Eickhoff has been really disappointing this season, walking more guys than ever en route to a DRA approaching 7.00. He’s currently serving a stint on the DL with a back issue, so hopefully some time away will help him reclaim his 2015-2016 levels. If he pitches this week, the Padres and Pirates offenses could be the cure to what ails him.

Hoffman has looked pretty good so far in his rookie season, but a 5.9 percent HR/FB rate for a fly ball pitcher gives me pause. Oh, and both of his starts are at Coors Field this week.

The best thing about Locke and Ureña (read: perhaps the only good thing) this week is that they’re squaring off against the Cardinals and Giants, two teams ranked 16th and 30th (there are only 30 teams, remember), respectively, in slugging percentage.

I know I’ve said it a lot, but I swear there’s something there with Perdomo. While the 66 percent ground-ball rate has been great, the Padres infield defense (ranked 28th in defensive efficiency on ground balls) sure hasn’t been. Remember this when he fires seven shutout innings this week with approximately ALL the grounders (also, please forget this when he gets torched and doesn’t make it through the third inning, thanks).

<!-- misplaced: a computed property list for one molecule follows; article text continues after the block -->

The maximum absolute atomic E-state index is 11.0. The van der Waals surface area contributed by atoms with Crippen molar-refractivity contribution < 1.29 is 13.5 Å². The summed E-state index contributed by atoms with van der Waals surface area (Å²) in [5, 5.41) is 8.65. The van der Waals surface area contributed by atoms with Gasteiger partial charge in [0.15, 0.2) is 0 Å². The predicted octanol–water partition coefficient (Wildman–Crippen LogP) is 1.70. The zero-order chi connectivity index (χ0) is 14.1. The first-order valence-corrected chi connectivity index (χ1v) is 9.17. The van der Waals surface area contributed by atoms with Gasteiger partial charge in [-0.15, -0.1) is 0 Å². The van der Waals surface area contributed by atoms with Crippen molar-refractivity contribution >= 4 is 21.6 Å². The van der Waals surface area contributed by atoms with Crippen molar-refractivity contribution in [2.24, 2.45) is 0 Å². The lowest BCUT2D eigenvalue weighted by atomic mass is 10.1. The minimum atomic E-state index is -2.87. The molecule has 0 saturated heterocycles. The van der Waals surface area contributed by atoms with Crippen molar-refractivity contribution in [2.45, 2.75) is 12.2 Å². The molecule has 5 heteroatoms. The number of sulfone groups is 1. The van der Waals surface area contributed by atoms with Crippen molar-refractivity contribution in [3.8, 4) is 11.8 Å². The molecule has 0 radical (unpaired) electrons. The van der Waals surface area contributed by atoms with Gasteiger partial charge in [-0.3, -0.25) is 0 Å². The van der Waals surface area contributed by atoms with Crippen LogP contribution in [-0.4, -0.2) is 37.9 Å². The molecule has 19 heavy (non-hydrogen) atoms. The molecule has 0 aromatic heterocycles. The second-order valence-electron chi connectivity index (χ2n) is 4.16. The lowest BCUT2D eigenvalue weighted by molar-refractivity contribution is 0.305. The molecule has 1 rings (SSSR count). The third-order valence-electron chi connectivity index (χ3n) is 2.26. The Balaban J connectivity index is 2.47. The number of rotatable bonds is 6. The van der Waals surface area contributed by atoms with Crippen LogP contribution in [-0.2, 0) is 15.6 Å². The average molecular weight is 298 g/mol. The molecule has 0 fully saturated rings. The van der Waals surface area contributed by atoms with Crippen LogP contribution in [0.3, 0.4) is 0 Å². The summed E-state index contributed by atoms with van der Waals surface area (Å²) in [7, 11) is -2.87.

When Ryu doesn’t give up homers, he’s good, carrying strikeout and walk rates that are a tick above average. The problem is that he’s averaging nearly two home runs per nine innings, which really makes it tough to be effective.


Homer Bailey


Brewers Starter


Matt Cain


Luis Castillo


Kyle Freeland


John Lackey


I do not envy pitchers who have to go to Coors and Chase Field in back-to-back starts. Godspeed to the Reds this week.

Cain has his lowest home-run rate since 2014 (yay!). He also has a 5.46 ERA, 1.71 WHIP, and a DRA higher than the sum of those two numbers (boo!).

There’s a lot to like about Freeland, but the White Sox lead the league in wRC+ against lefties, and the Reds are nipping at the heels of the top 10. Also, both of his starts are at Coors.

Lackey always has been framed as a gamer, a competitor, a [insert old-timey scout speak here]. This season, the elder statesman has failed to average six innings per start, which has really put a dent in his value. His strikeout and walk numbers are still decent, but everything else has been disappointing.